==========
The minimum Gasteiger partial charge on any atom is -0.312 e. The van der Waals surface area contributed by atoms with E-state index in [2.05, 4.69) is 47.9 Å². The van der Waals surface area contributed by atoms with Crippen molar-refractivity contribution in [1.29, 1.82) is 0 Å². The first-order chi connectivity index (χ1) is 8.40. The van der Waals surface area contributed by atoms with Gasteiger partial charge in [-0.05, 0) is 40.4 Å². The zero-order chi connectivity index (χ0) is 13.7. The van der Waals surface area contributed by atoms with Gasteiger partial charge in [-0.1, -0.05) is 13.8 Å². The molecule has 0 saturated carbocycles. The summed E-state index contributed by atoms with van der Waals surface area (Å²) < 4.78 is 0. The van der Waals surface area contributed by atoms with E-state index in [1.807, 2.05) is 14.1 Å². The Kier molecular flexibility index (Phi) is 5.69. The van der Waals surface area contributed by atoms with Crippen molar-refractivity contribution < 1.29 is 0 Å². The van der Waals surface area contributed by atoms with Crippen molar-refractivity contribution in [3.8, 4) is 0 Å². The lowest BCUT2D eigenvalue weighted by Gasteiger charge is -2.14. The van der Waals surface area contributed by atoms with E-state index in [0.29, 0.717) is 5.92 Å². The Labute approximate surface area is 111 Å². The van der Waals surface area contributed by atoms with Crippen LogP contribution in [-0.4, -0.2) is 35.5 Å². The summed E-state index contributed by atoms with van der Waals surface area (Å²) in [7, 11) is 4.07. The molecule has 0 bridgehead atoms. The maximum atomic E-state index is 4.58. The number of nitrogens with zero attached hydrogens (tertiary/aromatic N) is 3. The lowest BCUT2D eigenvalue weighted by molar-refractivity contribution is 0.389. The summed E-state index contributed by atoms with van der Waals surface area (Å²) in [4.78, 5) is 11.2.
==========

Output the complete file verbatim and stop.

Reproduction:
The minimum Gasteiger partial charge on any atom is -0.312 e. The van der Waals surface area contributed by atoms with E-state index in [2.05, 4.69) is 47.9 Å². The van der Waals surface area contributed by atoms with Crippen molar-refractivity contribution in [1.29, 1.82) is 0 Å². The first-order chi connectivity index (χ1) is 8.40. The van der Waals surface area contributed by atoms with Gasteiger partial charge in [-0.05, 0) is 40.4 Å². The zero-order chi connectivity index (χ0) is 13.7. The van der Waals surface area contributed by atoms with Gasteiger partial charge in [-0.1, -0.05) is 13.8 Å². The molecule has 0 saturated carbocycles. The summed E-state index contributed by atoms with van der Waals surface area (Å²) < 4.78 is 0. The van der Waals surface area contributed by atoms with E-state index in [1.807, 2.05) is 14.1 Å². The Kier molecular flexibility index (Phi) is 5.69. The van der Waals surface area contributed by atoms with Crippen molar-refractivity contribution < 1.29 is 0 Å². The van der Waals surface area contributed by atoms with Crippen molar-refractivity contribution in [3.8, 4) is 0 Å². The lowest BCUT2D eigenvalue weighted by Gasteiger charge is -2.14. The van der Waals surface area contributed by atoms with E-state index in [0.29, 0.717) is 5.92 Å². The Labute approximate surface area is 111 Å². The van der Waals surface area contributed by atoms with Crippen LogP contribution in [-0.4, -0.2) is 35.5 Å². The summed E-state index contributed by atoms with van der Waals surface area (Å²) in [7, 11) is 4.07. The molecule has 0 bridgehead atoms. The maximum atomic E-state index is 4.58. The number of nitrogens with zero attached hydrogens (tertiary/aromatic N) is 3. The lowest BCUT2D eigenvalue weighted by molar-refractivity contribution is 0.389. The summed E-state index contributed by atoms with van der Waals surface area (Å²) in [4.78, 5) is 11.2.